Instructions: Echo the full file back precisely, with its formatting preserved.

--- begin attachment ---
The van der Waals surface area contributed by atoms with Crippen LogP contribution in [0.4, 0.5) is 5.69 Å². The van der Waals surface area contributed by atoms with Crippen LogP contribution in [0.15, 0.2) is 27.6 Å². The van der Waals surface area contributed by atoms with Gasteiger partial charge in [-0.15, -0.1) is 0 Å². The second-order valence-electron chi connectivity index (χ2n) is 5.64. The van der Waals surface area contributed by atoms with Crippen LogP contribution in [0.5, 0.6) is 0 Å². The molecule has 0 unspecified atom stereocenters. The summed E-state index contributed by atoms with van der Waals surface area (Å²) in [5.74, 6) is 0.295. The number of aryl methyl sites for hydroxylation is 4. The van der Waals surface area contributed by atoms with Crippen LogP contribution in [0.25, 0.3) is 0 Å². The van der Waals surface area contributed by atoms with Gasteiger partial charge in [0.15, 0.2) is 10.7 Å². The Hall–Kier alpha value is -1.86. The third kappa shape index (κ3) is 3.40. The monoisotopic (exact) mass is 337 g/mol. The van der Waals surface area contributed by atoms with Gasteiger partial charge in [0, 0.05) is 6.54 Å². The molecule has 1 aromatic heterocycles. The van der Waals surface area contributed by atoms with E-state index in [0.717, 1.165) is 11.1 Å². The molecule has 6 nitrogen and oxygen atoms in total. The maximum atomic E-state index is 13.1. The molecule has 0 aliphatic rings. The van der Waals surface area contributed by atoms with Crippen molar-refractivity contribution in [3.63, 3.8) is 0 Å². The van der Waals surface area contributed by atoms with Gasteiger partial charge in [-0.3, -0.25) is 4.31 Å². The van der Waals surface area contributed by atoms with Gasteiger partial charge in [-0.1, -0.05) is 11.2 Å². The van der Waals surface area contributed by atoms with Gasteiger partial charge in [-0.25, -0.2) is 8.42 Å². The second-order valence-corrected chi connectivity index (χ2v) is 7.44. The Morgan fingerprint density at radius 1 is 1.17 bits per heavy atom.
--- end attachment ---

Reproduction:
The van der Waals surface area contributed by atoms with Crippen LogP contribution in [0.4, 0.5) is 5.69 Å². The van der Waals surface area contributed by atoms with Crippen LogP contribution in [0.15, 0.2) is 27.6 Å². The van der Waals surface area contributed by atoms with Gasteiger partial charge in [-0.15, -0.1) is 0 Å². The second-order valence-electron chi connectivity index (χ2n) is 5.64. The van der Waals surface area contributed by atoms with Crippen LogP contribution in [0.5, 0.6) is 0 Å². The molecule has 0 unspecified atom stereocenters. The summed E-state index contributed by atoms with van der Waals surface area (Å²) in [5.74, 6) is 0.295. The number of aryl methyl sites for hydroxylation is 4. The van der Waals surface area contributed by atoms with Crippen LogP contribution in [0.25, 0.3) is 0 Å². The van der Waals surface area contributed by atoms with Gasteiger partial charge in [0.15, 0.2) is 10.7 Å². The Hall–Kier alpha value is -1.86. The third kappa shape index (κ3) is 3.40. The monoisotopic (exact) mass is 337 g/mol. The van der Waals surface area contributed by atoms with Gasteiger partial charge in [0, 0.05) is 6.54 Å². The molecule has 1 aromatic heterocycles. The van der Waals surface area contributed by atoms with E-state index in [0.717, 1.165) is 11.1 Å². The molecule has 6 nitrogen and oxygen atoms in total. The maximum atomic E-state index is 13.1. The molecule has 0 aliphatic rings. The van der Waals surface area contributed by atoms with Crippen molar-refractivity contribution in [3.63, 3.8) is 0 Å². The van der Waals surface area contributed by atoms with Gasteiger partial charge in [-0.3, -0.25) is 4.31 Å². The van der Waals surface area contributed by atoms with Gasteiger partial charge in [-0.1, -0.05) is 11.2 Å². The van der Waals surface area contributed by atoms with Gasteiger partial charge in [-0.25, -0.2) is 8.42 Å². The second-order valence-corrected chi connectivity index (χ2v) is 7.44. The Morgan fingerprint density at radius 1 is 1.17 bits per heavy atom.